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Recent Examples on the Web: Noun Occam's Razor cuts through the noise to suggest Americans aren't through electing a reprobate, a criminal and an utter nincompoop. Arkansas Online, 23 June 2021 Jack is variously described and self-described as a ne’er-do-well, a reprobate, a black sheep and a scoundrel. Sam Sacks, WSJ, 25 Sep. 2020 Rap’s current wanton generation has forsaken that foundation — especially such reprobates as T.I., who argue simplistically against West’s political conversion and his walking away from the Democratic party. Armond White, National Review, 30 Oct. 2019 Today’s Rand movement is full of transgressors and reprobates. Alexander Sammon, The New Republic, 14 Aug. 2019 Joann Jimenez described reprobates as people who have been rejected by God. Los Angeles Times, 2 Aug. 2019 Keep an eye out for those reprobates Jay and Silent Bob (aka Jason Mewes and Kevin Smith) doing some dodgy deals with the principal which, ultimately, gets the 2007 grad party lit (for real). Lars Brandle, Billboard, 14 June 2018 Get our daily newsletter The scandal over Harvey Weinstein’s treatment of women, and over the other reprobates exposed in his wake, is changing Hollywood irrevocably. The Economist, 1 Mar. 2018 Baseball catches just a handful of reprobates each year. Michael Powell, New York Times, 21 Sep. 2017 Recent Examples on the Web: Adjective She was booted from her GOP leadership spot for refusing to go along with her reprobate and deceitful Republican colleagues, who continue to lay prostrate before former President Donald Trump and bleat that the election was stolen from him. Mika Brzezinski, NBC News, 17 May 2021 That’s when Regina’s sardonic sister (Wanda Skyes, the show’s co-creator) steps in and lets him and his reprobate pals have it. Jeanne Jakle, San Antonio Express-News, 21 Apr. 2021 For reference, consider the late, reprobate Southwest Conference. Kevin Sherrington, Dallas News, 13 Jan. 2020 While Brussels often pulls its punches on enforcing the rules, the stigma of being a fiscal pariah can be enough to rattle financial markets and push reprobate countries into compliance. Washington Post, 20 Sep. 2019 Bryan Cranston gets wild as a free-spirited, reprobate bar owner. Chris Ball,, 4 Feb. 2018 Rather, Trump belongs to the great line of reprobate politicians, from James Michael Curley to Marion Barry, who thrive on notoriety and gain strength from scandal. Jeet Heer, New Republic, 13 Sep. 2017 Recent Examples on the Web: Verb Some of it was the sheer allure of mischief-making, the unrepentant reprobate being more compelling than the nice guy. Adam Gopnik, The New Yorker, 5 Apr. 2021 Lemme hear from you reprobates who bet the rent money and lost. Paul Daugherty,, 28 Oct. 2019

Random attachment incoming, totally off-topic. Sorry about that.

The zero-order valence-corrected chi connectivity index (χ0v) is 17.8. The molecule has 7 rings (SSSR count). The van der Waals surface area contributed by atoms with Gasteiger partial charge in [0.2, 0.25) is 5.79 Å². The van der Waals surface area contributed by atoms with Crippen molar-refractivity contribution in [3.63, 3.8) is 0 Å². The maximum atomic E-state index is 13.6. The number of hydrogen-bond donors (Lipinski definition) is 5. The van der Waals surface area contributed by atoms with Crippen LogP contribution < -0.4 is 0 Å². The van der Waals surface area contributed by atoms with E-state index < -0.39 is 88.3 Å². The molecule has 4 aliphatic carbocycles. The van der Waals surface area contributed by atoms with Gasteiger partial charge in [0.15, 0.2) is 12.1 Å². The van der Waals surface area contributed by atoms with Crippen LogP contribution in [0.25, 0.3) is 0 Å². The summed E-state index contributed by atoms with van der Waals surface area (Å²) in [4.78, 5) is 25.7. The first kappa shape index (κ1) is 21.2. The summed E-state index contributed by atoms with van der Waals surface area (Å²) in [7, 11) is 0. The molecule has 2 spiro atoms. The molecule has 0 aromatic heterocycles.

These example sentences are selected automatically from various online news sources to reflect current usage of the word 'reprobate.' Views expressed in the examples do not represent the opinion of Merriam-Webster or its editors. Send us feedback.

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First Known Use of reprobate


1592, in the meaning defined above


15th century, in the meaning defined at sense 4


15th century, in the meaning defined at sense 1

History and Etymology for reprobate


Middle English, from Late Latin reprobatus, past participle of reprobare — more at reprove

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The first known use of reprobate was in the 15th century

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Cite this Entry

“Reprobate.” Dictionary, Merriam-Webster, Accessed 20 Oct. 2021.

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English Language Learners Definition of reprobate

: a person who behaves in a morally wrong way